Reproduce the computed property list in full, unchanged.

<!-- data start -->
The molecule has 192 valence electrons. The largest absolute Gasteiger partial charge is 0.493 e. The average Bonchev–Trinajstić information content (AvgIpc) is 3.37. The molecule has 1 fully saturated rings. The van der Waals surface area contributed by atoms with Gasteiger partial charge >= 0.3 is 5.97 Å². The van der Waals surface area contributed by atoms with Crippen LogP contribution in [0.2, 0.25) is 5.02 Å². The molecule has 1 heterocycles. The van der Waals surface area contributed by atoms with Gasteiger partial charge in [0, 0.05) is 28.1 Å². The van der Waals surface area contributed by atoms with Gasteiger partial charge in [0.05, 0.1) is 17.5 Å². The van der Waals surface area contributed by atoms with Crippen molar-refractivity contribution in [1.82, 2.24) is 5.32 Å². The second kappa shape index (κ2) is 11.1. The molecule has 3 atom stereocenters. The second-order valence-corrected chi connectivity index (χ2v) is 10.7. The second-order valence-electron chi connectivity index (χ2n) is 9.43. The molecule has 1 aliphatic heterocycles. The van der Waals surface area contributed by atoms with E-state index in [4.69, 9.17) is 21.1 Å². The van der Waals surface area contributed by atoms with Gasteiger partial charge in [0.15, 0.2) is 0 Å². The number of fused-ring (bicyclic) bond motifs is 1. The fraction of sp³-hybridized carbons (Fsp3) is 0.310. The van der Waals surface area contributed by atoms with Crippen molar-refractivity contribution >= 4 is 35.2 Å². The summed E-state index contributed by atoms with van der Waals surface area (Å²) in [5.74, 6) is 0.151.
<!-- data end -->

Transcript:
The molecule has 192 valence electrons. The largest absolute Gasteiger partial charge is 0.493 e. The average Bonchev–Trinajstić information content (AvgIpc) is 3.37. The molecule has 1 fully saturated rings. The van der Waals surface area contributed by atoms with Gasteiger partial charge >= 0.3 is 5.97 Å². The van der Waals surface area contributed by atoms with Crippen LogP contribution in [0.2, 0.25) is 5.02 Å². The molecule has 1 heterocycles. The van der Waals surface area contributed by atoms with Gasteiger partial charge in [0, 0.05) is 28.1 Å². The van der Waals surface area contributed by atoms with Gasteiger partial charge in [0.05, 0.1) is 17.5 Å². The van der Waals surface area contributed by atoms with Crippen molar-refractivity contribution in [1.82, 2.24) is 5.32 Å². The second kappa shape index (κ2) is 11.1. The molecule has 3 atom stereocenters. The second-order valence-corrected chi connectivity index (χ2v) is 10.7. The second-order valence-electron chi connectivity index (χ2n) is 9.43. The molecule has 1 aliphatic heterocycles. The van der Waals surface area contributed by atoms with E-state index in [4.69, 9.17) is 21.1 Å². The van der Waals surface area contributed by atoms with Gasteiger partial charge in [0.15, 0.2) is 0 Å². The number of fused-ring (bicyclic) bond motifs is 1. The fraction of sp³-hybridized carbons (Fsp3) is 0.310. The van der Waals surface area contributed by atoms with Crippen molar-refractivity contribution >= 4 is 35.2 Å². The summed E-state index contributed by atoms with van der Waals surface area (Å²) in [5.74, 6) is 0.151.